|Credit Card||Worst For:||Year on Worst List|
|First PREMIER® Bank Gold Credit Card||Rebuilding Credit||10th|
|Mastercard® Gold Card||Rewards||5th|
|Hope Credit Union Platinum Visa||Financing New Purchases||2nd|
|TrustCo Bank Hometown Visa Signature® Real Rewards Card||Balance Transfers||1st|
|Goodyear Credit Card||Store Card||4th|
|Educational Employees Credit Union Student Credit Card||Student Spending||4th|
|CorTrust Bank Visa Business Credit Card||Small Business||7th|
6 Tips for Avoiding a Scary Credit Card
Halloween comes but once per year, yet scary credit cards are always lurking. So, here are some tips that will help you determine whether a given offer is a trick or a treat.
- Evaluate Your Needs: There is no one-size-fits-all credit card. From the credit standing needed for approval to the fee structure and associated perks, there are myriad ways in which one credit card offer may differ from another. And since cards that excel in one particular area – rewards, for example – are likely to be deficient in others, it’s very important that you determine exactly what you need before looking into specific offers.
If you don’t know how good (or bad) your credit is, you can check your latest credit score for free on WalletHub. You can also check out WalletHub’s guide on choosing a credit card for tips on which type to get.
- Try CardAdvisor: WalletHub has a new tool that helps you pick the right credit card for your needs. All you have to do is answer a few anonymous questions based on your credit standing and financial obligations, and CardAdvisor will automatically compare more than 1,500 offers to make a personalized recommendation.
- Use the Island Approach: The Island Approach is a credit card strategy that involves isolating different types of transactions on different accounts in order to garner the best possible collection of terms. For example, this might entail getting a rewards card for everyday expenses that you pay off completely by the end of the month and a 0% balance transfer credit card to lower the cost of existing debt.
- Compare Terms, Not Branding: Consumers too often get hung up on which bank issues their credit card or what cards they’ve seen advertised on TV. Those things don’t matter. Dollars and cents are what counts, so make sure to compare relevant offers across issuers in order to identify the card that will save you the most money.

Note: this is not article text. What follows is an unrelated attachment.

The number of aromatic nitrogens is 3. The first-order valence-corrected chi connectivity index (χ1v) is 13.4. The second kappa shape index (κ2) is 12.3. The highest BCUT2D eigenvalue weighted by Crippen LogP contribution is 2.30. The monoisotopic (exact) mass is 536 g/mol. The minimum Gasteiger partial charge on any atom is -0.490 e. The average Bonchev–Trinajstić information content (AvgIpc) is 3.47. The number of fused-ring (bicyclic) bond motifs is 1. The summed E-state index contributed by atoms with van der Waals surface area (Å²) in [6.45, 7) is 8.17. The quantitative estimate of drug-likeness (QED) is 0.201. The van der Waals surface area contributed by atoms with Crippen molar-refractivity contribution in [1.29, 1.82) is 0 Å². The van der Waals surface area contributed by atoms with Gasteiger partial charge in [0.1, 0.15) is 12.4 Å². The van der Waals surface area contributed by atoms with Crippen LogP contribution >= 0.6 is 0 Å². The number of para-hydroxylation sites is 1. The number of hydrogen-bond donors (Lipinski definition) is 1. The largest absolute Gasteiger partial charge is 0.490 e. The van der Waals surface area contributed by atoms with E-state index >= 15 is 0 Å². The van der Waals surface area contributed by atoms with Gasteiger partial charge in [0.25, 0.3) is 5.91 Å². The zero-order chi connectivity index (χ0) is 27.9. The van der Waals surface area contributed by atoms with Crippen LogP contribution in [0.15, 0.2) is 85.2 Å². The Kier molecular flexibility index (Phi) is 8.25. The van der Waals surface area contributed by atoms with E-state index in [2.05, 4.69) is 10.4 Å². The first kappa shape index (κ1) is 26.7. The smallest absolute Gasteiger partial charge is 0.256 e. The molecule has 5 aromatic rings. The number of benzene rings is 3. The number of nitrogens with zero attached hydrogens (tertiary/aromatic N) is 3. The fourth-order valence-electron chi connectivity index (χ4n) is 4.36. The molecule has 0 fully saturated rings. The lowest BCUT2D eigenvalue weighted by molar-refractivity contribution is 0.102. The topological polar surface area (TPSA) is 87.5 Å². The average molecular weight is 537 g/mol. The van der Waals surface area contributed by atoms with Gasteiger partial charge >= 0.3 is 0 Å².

- Read the Fine Print: While credit card disclosures have improved in recent years, they still aren’t perfect. And even though fine print can lead to headaches, it can also contain crucial information that impacts how much you pay for card use as well as the overall benefit you derive from your card.
- Track Your Progress: Keep tabs on your spending and payment habits by reviewing your monthly account statements. Sign up for free 24/7 credit monitoring so you’ll find out about important credit report changes right away. And check your personalized credit analysis on WalletHub for advice on improving your credit score. Using a credit card calculator to plan a debt payoff strategy before transferring a balance or making a big-ticket purchase will also help you minimize interest payments.
To make their selections for the worst credit cards, WalletHub’s editors compare more than 1,500 credit card offers based on their fees, interest rates, rewards, credit score requirements, other approval requirements, and any unique features that could have a big impact on a cardholder. This enables us to identify the worst credit cards to use for various purposes and situations, including the worst credit cards for rewards, financing new purchases, balance transfers, business, building credit and more.
Given that any credit card could prove to be a poor choice when misused or employed for the wrong type of transaction, we only consider credit card offers with relevant terms to be candidates for the worst credit card in a particular category. For example, if a card does not offer a reduced introductory balance transfer APR, or does not even allow balance transfers to begin with, we do not consider it for the worst balance transfer credit card category. Similarly, we do not consider credit cards that require good or excellent credit for approval as possibilities for the distinction of worst credit card for rebuilding credit. And we do not consider co-branded credit cards for any categories except for the worst store credit cards.
To help consumers make the right choices for their wallets, WalletHub’s editors also include the best credit cards to consider as alternatives in each category. The best cards are selected in a similar fashion, just focusing on terms that stand out in a good way.
Credit card offers change regularly, so WalletHub’s editors monitor the market and update their worst credit card selections whenever it’s warranted.